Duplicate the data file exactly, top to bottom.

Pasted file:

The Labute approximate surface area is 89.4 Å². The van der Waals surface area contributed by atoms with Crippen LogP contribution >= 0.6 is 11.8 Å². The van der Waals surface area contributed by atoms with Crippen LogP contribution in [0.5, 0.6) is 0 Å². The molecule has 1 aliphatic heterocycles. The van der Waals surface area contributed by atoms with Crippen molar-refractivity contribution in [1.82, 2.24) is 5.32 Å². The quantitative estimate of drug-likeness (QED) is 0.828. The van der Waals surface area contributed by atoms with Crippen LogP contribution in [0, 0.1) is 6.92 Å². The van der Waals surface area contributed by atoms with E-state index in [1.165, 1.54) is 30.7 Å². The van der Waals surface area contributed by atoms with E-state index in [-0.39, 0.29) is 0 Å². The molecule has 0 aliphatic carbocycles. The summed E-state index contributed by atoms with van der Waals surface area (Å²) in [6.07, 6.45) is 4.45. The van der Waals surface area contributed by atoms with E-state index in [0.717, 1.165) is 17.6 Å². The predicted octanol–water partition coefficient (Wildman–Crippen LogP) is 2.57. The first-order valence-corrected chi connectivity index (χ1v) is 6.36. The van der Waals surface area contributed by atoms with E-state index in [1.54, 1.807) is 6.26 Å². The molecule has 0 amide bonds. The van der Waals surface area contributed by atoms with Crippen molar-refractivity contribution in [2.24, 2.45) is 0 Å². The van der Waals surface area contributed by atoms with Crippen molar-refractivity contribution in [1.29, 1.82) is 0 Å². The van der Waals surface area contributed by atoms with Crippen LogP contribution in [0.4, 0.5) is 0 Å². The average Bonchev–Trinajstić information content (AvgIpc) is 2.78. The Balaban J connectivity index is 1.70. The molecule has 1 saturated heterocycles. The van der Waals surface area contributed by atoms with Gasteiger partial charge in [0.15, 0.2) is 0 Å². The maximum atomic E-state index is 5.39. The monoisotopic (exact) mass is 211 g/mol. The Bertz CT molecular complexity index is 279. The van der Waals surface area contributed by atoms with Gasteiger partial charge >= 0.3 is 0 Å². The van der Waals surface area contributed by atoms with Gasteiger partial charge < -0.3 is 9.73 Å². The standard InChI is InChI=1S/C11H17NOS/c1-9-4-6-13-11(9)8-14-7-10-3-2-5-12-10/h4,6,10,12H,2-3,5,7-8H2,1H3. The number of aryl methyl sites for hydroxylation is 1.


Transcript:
The Labute approximate surface area is 89.4 Å². The van der Waals surface area contributed by atoms with Crippen LogP contribution >= 0.6 is 11.8 Å². The van der Waals surface area contributed by atoms with Crippen LogP contribution in [0.5, 0.6) is 0 Å². The molecule has 1 aliphatic heterocycles. The van der Waals surface area contributed by atoms with Crippen molar-refractivity contribution in [1.82, 2.24) is 5.32 Å². The quantitative estimate of drug-likeness (QED) is 0.828. The van der Waals surface area contributed by atoms with Crippen LogP contribution in [0, 0.1) is 6.92 Å². The van der Waals surface area contributed by atoms with E-state index in [1.165, 1.54) is 30.7 Å². The van der Waals surface area contributed by atoms with E-state index in [-0.39, 0.29) is 0 Å². The molecule has 0 aliphatic carbocycles. The summed E-state index contributed by atoms with van der Waals surface area (Å²) in [6.07, 6.45) is 4.45. The van der Waals surface area contributed by atoms with E-state index in [0.717, 1.165) is 17.6 Å². The predicted octanol–water partition coefficient (Wildman–Crippen LogP) is 2.57. The first-order valence-corrected chi connectivity index (χ1v) is 6.36. The van der Waals surface area contributed by atoms with E-state index in [1.54, 1.807) is 6.26 Å². The molecule has 0 amide bonds. The van der Waals surface area contributed by atoms with Crippen molar-refractivity contribution in [2.24, 2.45) is 0 Å². The van der Waals surface area contributed by atoms with Crippen molar-refractivity contribution in [1.29, 1.82) is 0 Å². The van der Waals surface area contributed by atoms with Crippen LogP contribution in [0.4, 0.5) is 0 Å². The average Bonchev–Trinajstić information content (AvgIpc) is 2.78. The Balaban J connectivity index is 1.70. The molecule has 1 saturated heterocycles. The van der Waals surface area contributed by atoms with Gasteiger partial charge in [0.15, 0.2) is 0 Å². The maximum atomic E-state index is 5.39. The monoisotopic (exact) mass is 211 g/mol. The Bertz CT molecular complexity index is 279. The van der Waals surface area contributed by atoms with Gasteiger partial charge >= 0.3 is 0 Å². The van der Waals surface area contributed by atoms with Gasteiger partial charge < -0.3 is 9.73 Å². The standard InChI is InChI=1S/C11H17NOS/c1-9-4-6-13-11(9)8-14-7-10-3-2-5-12-10/h4,6,10,12H,2-3,5,7-8H2,1H3. The number of aryl methyl sites for hydroxylation is 1.